Conclusion: The prevalence of TB among under-fives especially among infants is high. Clinical and radiological methods were the common methods of TB diagnosis. HIV prevalence among children with TB was lower than expected by the authors, however, the treatment outcome was good. Re-training of clinicians to improve their expertise on clinical diagnosis of TB and a more in depth search of TB in the community among children 0-5 years who are HIV sero-negative with persistent cough is advocated.
Open Access Review Article
Microscopic structures in the skin are basically the same in all races. Differences are found in histology and physiology of the skin resulting in different skin types, needs and prevailing skin diseases. Skin pigmentation (with the photo-protective properties), and the barrier function of the stratum corneum are the main differences between African and Caucasian skin.
The geographic distribution of UV radiation (UVR) has a positive correlation with geographical location. The darker-skinned populations are closer to the equator where there are high amounts of UVR especially in the tropical regions of the world. African skin has the greatest variability in skin color. Africa has both white and dark skinned individuals with the darker-skinned populations being mostly around the equator.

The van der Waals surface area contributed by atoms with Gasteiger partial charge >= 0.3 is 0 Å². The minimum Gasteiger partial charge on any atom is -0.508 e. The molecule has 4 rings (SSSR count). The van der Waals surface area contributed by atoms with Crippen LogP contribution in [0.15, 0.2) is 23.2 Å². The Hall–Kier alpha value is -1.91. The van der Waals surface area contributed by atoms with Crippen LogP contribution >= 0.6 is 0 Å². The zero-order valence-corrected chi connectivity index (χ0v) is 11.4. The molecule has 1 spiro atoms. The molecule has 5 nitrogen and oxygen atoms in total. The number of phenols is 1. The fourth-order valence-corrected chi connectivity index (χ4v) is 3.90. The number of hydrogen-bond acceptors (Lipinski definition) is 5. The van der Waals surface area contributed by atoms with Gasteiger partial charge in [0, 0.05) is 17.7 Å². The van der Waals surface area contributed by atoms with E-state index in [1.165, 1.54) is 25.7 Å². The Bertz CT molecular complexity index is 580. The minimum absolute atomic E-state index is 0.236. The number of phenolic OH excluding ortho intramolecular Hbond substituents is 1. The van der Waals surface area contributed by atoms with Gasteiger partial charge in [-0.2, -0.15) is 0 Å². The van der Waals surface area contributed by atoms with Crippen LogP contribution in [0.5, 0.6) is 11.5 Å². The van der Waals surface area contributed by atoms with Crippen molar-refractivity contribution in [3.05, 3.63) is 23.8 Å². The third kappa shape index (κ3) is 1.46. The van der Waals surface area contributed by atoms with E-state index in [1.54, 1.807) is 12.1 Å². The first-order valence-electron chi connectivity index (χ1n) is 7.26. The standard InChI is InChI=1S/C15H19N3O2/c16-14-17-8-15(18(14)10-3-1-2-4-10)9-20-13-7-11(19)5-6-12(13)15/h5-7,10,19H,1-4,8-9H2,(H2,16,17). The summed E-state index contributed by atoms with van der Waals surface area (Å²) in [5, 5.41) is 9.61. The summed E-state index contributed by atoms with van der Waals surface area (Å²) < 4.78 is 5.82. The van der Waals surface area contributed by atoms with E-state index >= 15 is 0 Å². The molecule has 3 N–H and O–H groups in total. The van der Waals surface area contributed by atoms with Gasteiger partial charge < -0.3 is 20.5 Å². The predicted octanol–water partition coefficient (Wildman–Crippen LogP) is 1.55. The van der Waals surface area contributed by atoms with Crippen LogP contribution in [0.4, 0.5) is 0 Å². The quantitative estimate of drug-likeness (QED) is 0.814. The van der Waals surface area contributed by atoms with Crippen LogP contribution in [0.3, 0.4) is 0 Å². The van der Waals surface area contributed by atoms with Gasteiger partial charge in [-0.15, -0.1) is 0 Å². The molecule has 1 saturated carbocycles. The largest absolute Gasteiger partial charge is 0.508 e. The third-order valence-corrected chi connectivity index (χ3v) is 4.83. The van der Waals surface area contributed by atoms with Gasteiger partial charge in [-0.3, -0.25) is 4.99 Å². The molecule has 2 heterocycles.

Leslie Baumann introduced four parameters that more accurately characterized skin types than previous classification of dry, oily, normal and combination skin. These are dry or oily – D/O; sensitive or resistant – S/R; pigmented or non-pigmented – P/N, and wrinkled or unwrinkled skin – W/T. Combinations of these further produced sixteen skin phenotypes. Dark skinned individuals often have the PT types while the light skinned mostly have the NW types.
Skin needs basically depends on the type. Identifying the skin type is fundamental to providing the right skin care. According to Baumann, the fundamental elements of skin care are mild cleansing, hydrating (moisturization with humectants and emollients), replenishing (with lipids, ceramides and fatty acids) and skin protection (UV protection and increased humidity).